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Picture Gallery
T-37 Tweety Bird Pictures album
 
 
Orthographically projected diagram of Cessna T-37 Tweety Bird.
Cessna T-37 Tweety Bird trainer aircraft enters PAF aircraft inventory on February 1, 1962. [Picture courtesy: Hassan Riaz]
Ever since its inception, the PAF Academy's Basic Flying Training (BFT) Wing has been flying T-37 aircraft. [Picture courtesy: Hassan Riaz]
     
T-37s flight-line. Pakistan Air Force received first batch of 35 T-37Bs under the US military aid programme in 1962. [Picture courtesy: Hassan Riaz]
The side-by-side seating in the T-37 proved very useful for monitoring the student pilot's behaviour.
T-37C, with provisions for armament and extra fuel, was built for export. Both T-37Bs and Cs serve the air forces of several Allied nations.
     
T-37 is a twin-engine primary trainer used for teaching the fundamentals of jet aircraft operation and instrument, formation and night flying. Affectionately known as the "Tweety Bird" or "Tweet,".
T-37s flight-line at PAF Academy Risalpur. The instructor and student sit side by side for more effective training. The cockpit has dual controls, ejection seats and a clamshell-type canopy that can be jettisoned.
T-37s flight-line at PAF Academy Risalpur. Nearly 1,300 T-37As, Bs and -Cs were built before production ended in the late 1970s. The T-37B has improved radio navigational equipment, UHF radio and redesigned instrument panels.
     
Two ship T-37s formation. In 1980, the PAF Academy inducted six ex-USAF T-37s. They were polyurethane treated all white. To give them an impressive look, red streaks were superimposed on the all-white background.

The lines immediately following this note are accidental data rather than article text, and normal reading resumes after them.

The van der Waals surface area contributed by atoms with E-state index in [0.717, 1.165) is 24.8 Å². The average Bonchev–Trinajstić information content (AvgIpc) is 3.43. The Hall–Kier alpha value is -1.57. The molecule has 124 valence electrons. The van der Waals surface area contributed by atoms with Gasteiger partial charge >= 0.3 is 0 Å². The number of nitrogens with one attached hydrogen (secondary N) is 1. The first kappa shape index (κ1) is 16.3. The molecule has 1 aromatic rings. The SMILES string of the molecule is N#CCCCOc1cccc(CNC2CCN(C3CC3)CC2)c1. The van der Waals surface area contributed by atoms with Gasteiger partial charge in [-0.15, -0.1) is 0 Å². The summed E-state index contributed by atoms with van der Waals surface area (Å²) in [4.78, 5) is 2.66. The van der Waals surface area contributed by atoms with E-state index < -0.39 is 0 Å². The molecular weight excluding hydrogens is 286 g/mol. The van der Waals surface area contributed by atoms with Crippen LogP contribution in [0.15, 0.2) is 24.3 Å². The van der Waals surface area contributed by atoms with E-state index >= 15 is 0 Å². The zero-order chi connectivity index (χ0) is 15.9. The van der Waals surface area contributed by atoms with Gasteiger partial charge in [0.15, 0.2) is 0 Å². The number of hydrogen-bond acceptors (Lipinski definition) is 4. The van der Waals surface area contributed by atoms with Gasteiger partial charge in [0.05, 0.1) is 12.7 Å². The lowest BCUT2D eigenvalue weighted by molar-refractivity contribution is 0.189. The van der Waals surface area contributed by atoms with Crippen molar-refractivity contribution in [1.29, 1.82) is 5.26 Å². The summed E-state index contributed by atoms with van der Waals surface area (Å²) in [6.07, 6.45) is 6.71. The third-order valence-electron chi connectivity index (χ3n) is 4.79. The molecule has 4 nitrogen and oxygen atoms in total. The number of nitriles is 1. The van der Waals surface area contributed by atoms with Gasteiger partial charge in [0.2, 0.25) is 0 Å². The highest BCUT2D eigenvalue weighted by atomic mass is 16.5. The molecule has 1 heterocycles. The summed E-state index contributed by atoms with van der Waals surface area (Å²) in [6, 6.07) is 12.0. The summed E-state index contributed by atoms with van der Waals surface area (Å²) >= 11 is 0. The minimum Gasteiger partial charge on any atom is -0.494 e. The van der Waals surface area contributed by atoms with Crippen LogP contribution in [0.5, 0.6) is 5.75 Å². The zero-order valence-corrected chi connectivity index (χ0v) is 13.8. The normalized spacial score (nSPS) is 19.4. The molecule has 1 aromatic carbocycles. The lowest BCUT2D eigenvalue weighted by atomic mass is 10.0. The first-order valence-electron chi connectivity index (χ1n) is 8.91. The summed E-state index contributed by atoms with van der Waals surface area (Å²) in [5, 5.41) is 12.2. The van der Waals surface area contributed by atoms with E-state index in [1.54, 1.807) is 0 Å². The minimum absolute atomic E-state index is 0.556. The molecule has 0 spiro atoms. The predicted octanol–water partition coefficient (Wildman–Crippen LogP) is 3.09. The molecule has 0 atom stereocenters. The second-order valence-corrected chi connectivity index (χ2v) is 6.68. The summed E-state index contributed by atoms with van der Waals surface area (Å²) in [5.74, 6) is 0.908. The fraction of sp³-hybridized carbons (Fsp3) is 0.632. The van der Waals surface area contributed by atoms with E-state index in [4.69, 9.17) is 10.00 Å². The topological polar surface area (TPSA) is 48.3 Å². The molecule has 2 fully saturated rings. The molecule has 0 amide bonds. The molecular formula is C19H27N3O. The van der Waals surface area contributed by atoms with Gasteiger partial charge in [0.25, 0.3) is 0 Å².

T-37s flight-line at PAF Academy Risalpur. To add vividness to the T-37 aircraft display, the participating T-37 were painted all red. However, maintenance of red-painted aircraft without the costly polyurethane coating became a problem.
The first four-ship "Sherdils" aerobatic team was formed on August 14, 1972, followed by several trials and rehearsals. The team was finally constituted under the leadership of Wing Commander Imtiaz Bhatti, SJ, and the Officer Commanding Flying Wing at that time.
     
The 'Sherdils' team (the Lionhearted), is flown by instructor pilots from the PAF Academy and has delighted countless Pakistanis by performing at all Risalpur Graduation Parades, the Pakistan Day Parades and at different bases each year on the Pakistan Air Force Day. The team flew for the first time as 'Sherdils' on September 19, 1974. [Picture courtesy: Directorate of Media Affair, PAF]
Two ship T-37s formation - breaking left. T-37s are used by Basic Flying Training Wing (BFTW) at PAF Academy Risalpur to taught preliminary flying to young cadets. BFT Wing has been undertaking the duties of converting junior pilots on to jets over a 12-months course. [Picture courtesy: Directorate of Media Affair, PAF]
The 'Sherdils' aerobatic team of T-37s. The type of formation and sequence of manoeuvres of the team have remained unchanged since its inception: line astern to box formation during a loop, then cloverleaf, steep turn, barrel roll in box and finally the breathtaking bomb-burst.
     
 
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